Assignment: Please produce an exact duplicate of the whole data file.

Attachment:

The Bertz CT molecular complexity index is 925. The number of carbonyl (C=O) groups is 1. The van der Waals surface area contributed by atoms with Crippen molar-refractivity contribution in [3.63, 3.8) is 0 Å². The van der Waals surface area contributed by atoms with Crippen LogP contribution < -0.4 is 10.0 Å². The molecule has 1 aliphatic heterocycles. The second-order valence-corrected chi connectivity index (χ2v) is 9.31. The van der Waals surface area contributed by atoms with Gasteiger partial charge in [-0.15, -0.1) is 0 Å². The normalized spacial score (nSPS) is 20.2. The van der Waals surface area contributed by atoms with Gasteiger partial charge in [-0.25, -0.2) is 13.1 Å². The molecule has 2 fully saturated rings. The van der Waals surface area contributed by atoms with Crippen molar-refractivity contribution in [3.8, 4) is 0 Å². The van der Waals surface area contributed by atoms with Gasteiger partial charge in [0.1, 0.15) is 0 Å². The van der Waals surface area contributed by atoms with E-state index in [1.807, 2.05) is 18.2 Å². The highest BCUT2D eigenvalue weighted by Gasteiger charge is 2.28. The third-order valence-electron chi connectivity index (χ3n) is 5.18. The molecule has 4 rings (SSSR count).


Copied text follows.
The Bertz CT molecular complexity index is 925. The number of carbonyl (C=O) groups is 1. The van der Waals surface area contributed by atoms with Crippen molar-refractivity contribution in [3.63, 3.8) is 0 Å². The van der Waals surface area contributed by atoms with Crippen LogP contribution < -0.4 is 10.0 Å². The molecule has 1 aliphatic heterocycles. The second-order valence-corrected chi connectivity index (χ2v) is 9.31. The van der Waals surface area contributed by atoms with Gasteiger partial charge in [-0.15, -0.1) is 0 Å². The normalized spacial score (nSPS) is 20.2. The van der Waals surface area contributed by atoms with Gasteiger partial charge in [-0.25, -0.2) is 13.1 Å². The molecule has 2 fully saturated rings. The van der Waals surface area contributed by atoms with Crippen molar-refractivity contribution in [3.8, 4) is 0 Å². The van der Waals surface area contributed by atoms with Gasteiger partial charge in [0.1, 0.15) is 0 Å². The van der Waals surface area contributed by atoms with E-state index in [1.807, 2.05) is 18.2 Å². The highest BCUT2D eigenvalue weighted by Gasteiger charge is 2.28. The third-order valence-electron chi connectivity index (χ3n) is 5.18. The molecule has 4 rings (SSSR count).